Of the origins of the eastern Germanic Vandals, little is known. The term 'Vandilii' is used by Tacitus in his Germania, completed in AD 98 and seems to have been a general term applied to Eastern Germans.
They burst on to the stage of European history in dramatic fashion in AD 406 when, together with the Alans, the Suebi, the Alamanni and the Burgundians, they crossed the ice-bound Rhine into the Roman Empire. Two branches of the Vandal confederacy are mentioned; the Silings and the Asdings.
For the next two-and-a-half years, these various barbarian bands roamed unchecked across large parts of Gaul, in an orgy of devastation so vivid, that their name has remained synonymous with wanton destruction ever since. In 409 they crossed the Pyrenees into Spain and within two years we find the various conquering tribes dividing up their spoils, apparently by lot; While the Siling Vandals took the richest area, Baetica in the south, the Asdings, in company with the Suebi, had to make do with Galicia.
Attempts were made by the Romans to evict the Silings from southern Spain; this, after all, contained such important cities as Cordoba and Cadiz. Wallia and his Visigoths were sponsored to drive out the Vandals but in c.420, the Asdings moved south to rejoin their kindred, and the joint kingdom proved strong enough to be viable. In fact, the Vandals seem to have been content to plunder rather than to rule and they raided as far afield as Mauretania and the Balearic Islands. Only when they had exhausted even the riches of southern Spain did they move on, no doubt to hearty sighs of relief from the native population.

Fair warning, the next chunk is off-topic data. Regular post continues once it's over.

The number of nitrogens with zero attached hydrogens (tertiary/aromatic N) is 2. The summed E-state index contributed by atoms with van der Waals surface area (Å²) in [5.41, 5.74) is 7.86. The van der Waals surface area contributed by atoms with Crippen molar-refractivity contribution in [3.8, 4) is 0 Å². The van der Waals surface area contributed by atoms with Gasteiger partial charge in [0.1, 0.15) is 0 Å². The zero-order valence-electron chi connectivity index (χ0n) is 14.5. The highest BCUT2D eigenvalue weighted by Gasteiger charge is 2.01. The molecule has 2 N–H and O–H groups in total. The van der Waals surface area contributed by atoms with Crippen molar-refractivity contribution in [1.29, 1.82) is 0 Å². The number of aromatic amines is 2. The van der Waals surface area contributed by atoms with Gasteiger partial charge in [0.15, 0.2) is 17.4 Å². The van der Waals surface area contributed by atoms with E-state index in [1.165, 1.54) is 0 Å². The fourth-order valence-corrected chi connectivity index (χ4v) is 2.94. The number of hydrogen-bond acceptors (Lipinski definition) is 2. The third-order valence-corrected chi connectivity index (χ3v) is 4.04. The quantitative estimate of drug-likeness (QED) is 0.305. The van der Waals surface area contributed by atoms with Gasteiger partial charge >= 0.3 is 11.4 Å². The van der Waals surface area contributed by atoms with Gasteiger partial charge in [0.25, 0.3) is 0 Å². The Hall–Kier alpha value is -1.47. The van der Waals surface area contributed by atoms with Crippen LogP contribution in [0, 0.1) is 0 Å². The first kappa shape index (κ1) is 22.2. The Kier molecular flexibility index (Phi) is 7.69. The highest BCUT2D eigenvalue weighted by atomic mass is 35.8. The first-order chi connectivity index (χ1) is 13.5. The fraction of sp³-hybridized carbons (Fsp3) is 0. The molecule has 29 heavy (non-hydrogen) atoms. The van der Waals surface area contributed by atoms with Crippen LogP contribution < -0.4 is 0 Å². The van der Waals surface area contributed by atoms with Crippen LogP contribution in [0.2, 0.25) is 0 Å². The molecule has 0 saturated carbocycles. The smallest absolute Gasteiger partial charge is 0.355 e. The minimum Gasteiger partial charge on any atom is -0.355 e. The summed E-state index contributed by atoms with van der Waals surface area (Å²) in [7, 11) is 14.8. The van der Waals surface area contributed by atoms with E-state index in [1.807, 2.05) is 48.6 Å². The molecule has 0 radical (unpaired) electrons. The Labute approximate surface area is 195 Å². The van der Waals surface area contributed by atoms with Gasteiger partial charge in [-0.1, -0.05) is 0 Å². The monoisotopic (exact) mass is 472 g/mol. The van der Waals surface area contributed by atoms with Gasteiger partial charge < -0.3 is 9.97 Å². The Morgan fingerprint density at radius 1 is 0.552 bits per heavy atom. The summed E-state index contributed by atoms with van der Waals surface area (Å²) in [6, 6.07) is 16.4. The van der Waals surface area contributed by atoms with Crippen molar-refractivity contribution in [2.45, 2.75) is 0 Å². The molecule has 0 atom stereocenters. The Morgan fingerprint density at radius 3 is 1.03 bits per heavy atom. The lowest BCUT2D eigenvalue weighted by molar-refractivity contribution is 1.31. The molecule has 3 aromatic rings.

The Vandals were invited into Africa by a rebellious Roman warlord, Bonifatius, who was keen to recruit their support. Two brothers, Guntheric and Gaiseric, responded by organising an expedition which proved to be the largest ever sea-borne movement of a barbarian peoples. Guntheric died before the plans came to fruition but in Gaiseric the Vandals were left with a leader of immense ability - one of the ablest of all barbarian leaders.
So it was that in 428, some 80,000 Vandals and Alans, of whom probably 20,000 were combatants, landed near Tangier. There was little opposition and within two years, only Carthage and a couple of other cities were still holding out. By this time, the Vandals had been joined by a number of Spaniards and Moors, and a land which had known nothing but peace and prosperity for centuries was given over to plunder and massacre.
Carthage finally fell in 439, giving the Vandals a major naval base from which to raid the Western Mediterranean. This they did with their customary ferocity, culminating in the sack of Rome itself in 455.
But in the end, the Vandals amounted to nothing more than raiders and plunderers. Unlike the Goths and the Franks, they proved unable to put down roots and enjoy the fruits of the lands they had conquered. When, in 533, Justinian sent Belisarius to invade the Vandal Kingdom, the great general destroyed it utterly. It left barely a trace behind.
"Vanity of vanities," Gelimer, the last King of the Vandals is said to have murmured, as he grovelled at Justinian's feet, "all is vanity."
See also: Gaiseric
Mark Furnival, 1998
This page was last updated on 10 August, 2002